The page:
The 2000 Le Mans race was not a high water mark for Porsche. The factory sent no prototypes, so there was only a clamor of GT2 and GT3 911s to carry the banner. Audi, without much competition at the top, finished 1-2-3, and there were no Porsches at all in the top 10. Not the best year to pick to make the pilgrimage across the pond to see the 24 hour struggle. So why show an image from that particular year?
One of the frustrations of shooting races was that many of the most interesting images never got to see the light of day in publication. Either there was no victory/no story, as in this case, or a shot had to be selected for other reasons—like whether there was a particular competitor included in the image, how it would fit with the headlines on the page, whether or not an otherwise less interesting image better told the story of the event, and so on. Those are not a constraint in this column, however, and it gives a chance to focus on an interesting technique, that of combining dramatic blur and sharpness in a nighttime image.
Long Shot in the Dark
The trick is that the camera’s shutter speed, set to manual or shutter preferred, determines the blur of the ambient lights of the track, which can be quite colorful. At perhaps a tenth of a second, a moving camera tracking the car will reproduce streaks and blurs of color. Something not so well lit, like the rear or side of the car (don’t want light going into the driver’s eyes, you know) can be lit by a flash. My now-ancient SB 800 Nikons, at their full power slowest, fire at around a thousandth of a second, and at their fastest, over a forty thousandth. This means that dark objects close enough to the camera to be lit by the “strobe” can effectively be frozen while the track lights are turned into blurs and streaks, perhaps along with well-lit parts of the car. It often helps if the camera is set to have the strobe fire at the end of the exposure, an alternative on many cameras. This is a trial and (a lot of!) error situation, but can produce exciting images when it works; digital, with its immediate feedback, makes it a lot easier than it was on film.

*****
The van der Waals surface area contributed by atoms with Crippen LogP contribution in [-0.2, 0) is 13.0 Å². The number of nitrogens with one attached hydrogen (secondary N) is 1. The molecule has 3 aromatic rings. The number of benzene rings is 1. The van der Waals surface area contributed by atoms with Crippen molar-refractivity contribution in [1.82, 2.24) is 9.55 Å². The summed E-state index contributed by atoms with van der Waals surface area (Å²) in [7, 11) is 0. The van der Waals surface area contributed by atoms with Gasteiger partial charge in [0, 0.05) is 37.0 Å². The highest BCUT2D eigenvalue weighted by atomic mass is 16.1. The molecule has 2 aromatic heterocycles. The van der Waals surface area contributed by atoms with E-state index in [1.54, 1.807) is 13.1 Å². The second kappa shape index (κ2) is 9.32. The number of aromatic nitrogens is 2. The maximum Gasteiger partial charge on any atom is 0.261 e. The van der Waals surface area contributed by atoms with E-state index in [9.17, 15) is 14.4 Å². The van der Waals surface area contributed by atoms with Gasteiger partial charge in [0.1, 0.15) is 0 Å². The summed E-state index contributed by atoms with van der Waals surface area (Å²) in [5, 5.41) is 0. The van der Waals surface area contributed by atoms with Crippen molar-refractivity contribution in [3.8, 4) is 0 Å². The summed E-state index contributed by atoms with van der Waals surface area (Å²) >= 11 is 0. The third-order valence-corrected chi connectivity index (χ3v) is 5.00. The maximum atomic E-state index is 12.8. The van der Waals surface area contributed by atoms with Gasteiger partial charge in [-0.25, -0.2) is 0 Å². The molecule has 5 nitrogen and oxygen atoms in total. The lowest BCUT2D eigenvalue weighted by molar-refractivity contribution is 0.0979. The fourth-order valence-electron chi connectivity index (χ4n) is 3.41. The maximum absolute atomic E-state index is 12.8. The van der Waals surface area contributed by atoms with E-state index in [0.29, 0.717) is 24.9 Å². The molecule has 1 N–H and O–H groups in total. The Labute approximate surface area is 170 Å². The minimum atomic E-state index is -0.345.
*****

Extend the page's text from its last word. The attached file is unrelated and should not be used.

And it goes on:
About Leonard Turner and “The Last Turn”
With a background in photography spanning more than 5 decades, Leonard Turner was Porsche Panorama’s chief photographer for some 40 years, shooting several hundred covers for the magazine and countless feature spreads involving racing, new car introductions, portraits, technical illustrations, and a plethora of other topics. In the course of doing this, he has traveled widely over the United States and Europe, visiting the Porsche factories and shooting at many venues, including a portfolio of the world’s greatest race tracks.
Leonard’s photographs have been published in many books including Porsche: Portrait of a Legend; Porsche Specials; Porsche, the 4-Cylinder, 4-Cam Sports & Racing Cars; Sebring, the Official History; Carrera RS; and Porsche: Prototype Era 1964 to 1973. His magazine credits, other than Panorama, include Autoweek, Road & Track, Automobile, Christophorus, and Excellence.
It was with this background in mind that we asked Leonard to open up his archives to share with you here on FLATSIXES.com. His personal files, both digital and film, contain tens of thousands of images of Porsches, Porsche people, and events they shaped and which shaped them. Our plan is to share one of Leonard’s images with you every other week, and the story behind it, in this newest feature, “The Last Turn” here on FLATSIXES.com.
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